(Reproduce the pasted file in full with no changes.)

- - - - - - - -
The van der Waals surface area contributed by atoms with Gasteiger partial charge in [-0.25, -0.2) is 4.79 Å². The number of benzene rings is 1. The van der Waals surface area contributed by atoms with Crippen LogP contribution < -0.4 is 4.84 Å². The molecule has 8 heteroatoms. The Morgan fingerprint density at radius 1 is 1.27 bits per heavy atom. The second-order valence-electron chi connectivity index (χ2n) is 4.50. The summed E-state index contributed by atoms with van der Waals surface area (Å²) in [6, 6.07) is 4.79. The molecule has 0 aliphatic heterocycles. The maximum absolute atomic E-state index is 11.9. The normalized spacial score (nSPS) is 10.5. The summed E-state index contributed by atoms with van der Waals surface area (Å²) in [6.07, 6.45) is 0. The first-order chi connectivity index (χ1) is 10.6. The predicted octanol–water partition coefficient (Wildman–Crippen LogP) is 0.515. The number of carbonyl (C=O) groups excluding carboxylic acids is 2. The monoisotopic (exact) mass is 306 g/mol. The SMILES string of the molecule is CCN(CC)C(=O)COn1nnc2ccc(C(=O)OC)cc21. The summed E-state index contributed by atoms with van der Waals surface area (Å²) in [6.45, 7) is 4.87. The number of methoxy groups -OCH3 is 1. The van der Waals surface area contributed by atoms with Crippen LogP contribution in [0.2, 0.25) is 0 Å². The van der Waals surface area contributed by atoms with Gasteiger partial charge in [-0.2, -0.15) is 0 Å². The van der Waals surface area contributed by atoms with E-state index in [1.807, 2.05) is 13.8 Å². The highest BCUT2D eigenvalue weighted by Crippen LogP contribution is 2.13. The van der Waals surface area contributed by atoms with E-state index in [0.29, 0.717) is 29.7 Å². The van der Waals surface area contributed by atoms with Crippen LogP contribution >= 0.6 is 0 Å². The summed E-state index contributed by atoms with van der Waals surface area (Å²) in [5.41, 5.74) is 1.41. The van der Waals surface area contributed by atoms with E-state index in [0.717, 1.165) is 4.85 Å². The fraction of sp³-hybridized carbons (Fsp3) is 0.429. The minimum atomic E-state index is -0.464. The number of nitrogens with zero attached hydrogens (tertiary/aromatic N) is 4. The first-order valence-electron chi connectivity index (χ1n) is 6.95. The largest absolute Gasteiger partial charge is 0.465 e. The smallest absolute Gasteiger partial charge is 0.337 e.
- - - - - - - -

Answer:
The van der Waals surface area contributed by atoms with Gasteiger partial charge in [-0.25, -0.2) is 4.79 Å². The number of benzene rings is 1. The van der Waals surface area contributed by atoms with Crippen LogP contribution < -0.4 is 4.84 Å². The molecule has 8 heteroatoms. The Morgan fingerprint density at radius 1 is 1.27 bits per heavy atom. The second-order valence-electron chi connectivity index (χ2n) is 4.50. The summed E-state index contributed by atoms with van der Waals surface area (Å²) in [6, 6.07) is 4.79. The molecule has 0 aliphatic heterocycles. The maximum absolute atomic E-state index is 11.9. The normalized spacial score (nSPS) is 10.5. The summed E-state index contributed by atoms with van der Waals surface area (Å²) in [6.07, 6.45) is 0. The first-order chi connectivity index (χ1) is 10.6. The predicted octanol–water partition coefficient (Wildman–Crippen LogP) is 0.515. The number of carbonyl (C=O) groups excluding carboxylic acids is 2. The monoisotopic (exact) mass is 306 g/mol. The SMILES string of the molecule is CCN(CC)C(=O)COn1nnc2ccc(C(=O)OC)cc21. The summed E-state index contributed by atoms with van der Waals surface area (Å²) in [6.45, 7) is 4.87. The number of methoxy groups -OCH3 is 1. The van der Waals surface area contributed by atoms with Crippen LogP contribution in [0.2, 0.25) is 0 Å². The van der Waals surface area contributed by atoms with Gasteiger partial charge in [-0.2, -0.15) is 0 Å². The van der Waals surface area contributed by atoms with E-state index in [1.807, 2.05) is 13.8 Å². The highest BCUT2D eigenvalue weighted by Crippen LogP contribution is 2.13. The van der Waals surface area contributed by atoms with E-state index in [0.29, 0.717) is 29.7 Å². The van der Waals surface area contributed by atoms with Crippen LogP contribution >= 0.6 is 0 Å². The summed E-state index contributed by atoms with van der Waals surface area (Å²) in [5.41, 5.74) is 1.41. The van der Waals surface area contributed by atoms with E-state index in [0.717, 1.165) is 4.85 Å². The fraction of sp³-hybridized carbons (Fsp3) is 0.429. The minimum atomic E-state index is -0.464. The number of nitrogens with zero attached hydrogens (tertiary/aromatic N) is 4. The first-order valence-electron chi connectivity index (χ1n) is 6.95. The largest absolute Gasteiger partial charge is 0.465 e. The smallest absolute Gasteiger partial charge is 0.337 e.